Cortni Borgerson, assistant professor of Anthropology, is a primatologist, anthropologist, and conservation biologist. Her work explores why people choose to hunt endangered species and looks at how this hunting affects human health and lemur and other wildlife conservation. Dr. Borgerson is currently managing numerous interventions to improve food security and reduce unsustainable hunting of lemurs in Madagascar. In addition to her field research and active development interventions, she is a National Geographic Explorer and a Commission member for the Madagascar Section of the IUCN SSC Primate Specialist Group.
Tell us about your current research.
I’m a biological anthropologist who studies the amazing connections between primates and people. Specifically, I work to disentangle the complex forces that affect the decision to hunt endangered lemurs (and other wildlife) and then translate our interdisciplinary findings into applied integrated public health and lemur conservation action in Madagascar.
Talk about the importance of your work from your perspective as a social scientist – Why does it matter for society? What makes it valuable to our students?
Effective wildlife conservation depends on understanding the choice people make. That means if you care about wildlife, you get to work with people too! Win-win! Madagascar is one of the most biodiverse places on earth, but it’s also one of the least food secure. I study the connections between lemurs (the world’s most threatened group of mammals) and food insecurity (the primary driver of hunting in Madagascar). Forests provide valuable foods and nutrients, yet many forests are protected and many hunted mammals are threatened with extinction. We work with local communities to understand this connection and use traditional knowledge to improve both child nutrition and lemur conservation.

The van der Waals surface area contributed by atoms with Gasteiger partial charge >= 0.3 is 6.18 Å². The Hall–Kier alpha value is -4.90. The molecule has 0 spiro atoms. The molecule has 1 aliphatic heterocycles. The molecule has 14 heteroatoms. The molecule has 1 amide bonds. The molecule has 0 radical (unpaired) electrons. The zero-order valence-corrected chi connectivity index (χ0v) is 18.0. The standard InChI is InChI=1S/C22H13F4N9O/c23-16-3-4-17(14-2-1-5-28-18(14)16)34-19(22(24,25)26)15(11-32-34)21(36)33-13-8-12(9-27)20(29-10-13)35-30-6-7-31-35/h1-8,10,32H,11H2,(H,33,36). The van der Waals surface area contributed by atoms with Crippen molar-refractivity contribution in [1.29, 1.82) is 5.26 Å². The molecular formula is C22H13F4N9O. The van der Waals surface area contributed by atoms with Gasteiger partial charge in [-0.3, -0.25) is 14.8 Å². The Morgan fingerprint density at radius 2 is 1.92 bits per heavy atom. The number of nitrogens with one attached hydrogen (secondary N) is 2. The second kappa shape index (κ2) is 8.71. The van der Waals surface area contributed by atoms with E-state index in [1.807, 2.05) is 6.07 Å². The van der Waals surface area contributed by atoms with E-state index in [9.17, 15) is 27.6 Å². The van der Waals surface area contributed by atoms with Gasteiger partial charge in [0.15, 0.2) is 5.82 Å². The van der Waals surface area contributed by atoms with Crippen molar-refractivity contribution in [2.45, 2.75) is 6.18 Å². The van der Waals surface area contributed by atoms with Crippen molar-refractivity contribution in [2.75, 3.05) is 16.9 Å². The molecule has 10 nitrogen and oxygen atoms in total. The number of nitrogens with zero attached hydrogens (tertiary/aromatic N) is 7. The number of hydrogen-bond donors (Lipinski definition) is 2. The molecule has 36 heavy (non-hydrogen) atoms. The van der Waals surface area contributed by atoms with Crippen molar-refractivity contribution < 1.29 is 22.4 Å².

What makes your approach to teaching and research unique or innovative?
Once you know something, what can you do about it? More than learning how to do science, I make sure we DO science in each of my classes. All of my courses are extremely hands-on and focus on solving real human problems. We engage with unsolved challenges, work with real community partners to solve problems, and get our hands dirty (sometimes literally) to make a difference.
Do you have a favorite course to teach?
Every course I teach is my favorite. I love teaching, whether that’s a introductory Gen Ed course like ANTH 101 Introduction of Physical Anthropology where we get to ‘play’ with bones every day or an upper level course like ANTH 402/502 Primate Behavior and Ecology or 403/503 Methods in Primatology where we spend every class at the Turtle Back Zoo doing first hand research. It’s all FUN.
What’s your favorite thing about Montclair State?
The community. Every single person here cares about making the lives of their students, colleagues, and communities better. It’s an incredible place to make a difference.
What are your hopes/goals for your students as they become the next generation of professional and engaged citizens of the world?
I believe that even if my students don’t follow a path to a career in biological anthropology, they will feel confident tackling tough problems in their future chosen passions with creativity, critical insight, and an understanding of, and respect for, multiple stakeholders in the real world. I want each and every student here to not only know what they excites them, but also know how they can use those interests to achieve their goals and do amazing things. Then I hope they can start doing those amazing things, right here, right now at Montclair State.
Read more about Cortni Borgerson’s research:
Eating Insects to Fight the Climate Crisis
Borgerson Featured on “People Fixing the World” Podcast
This Class is a Zoo!
Professor Receives Research and Exploration Grant
Bugs! They’re What’s For Dinner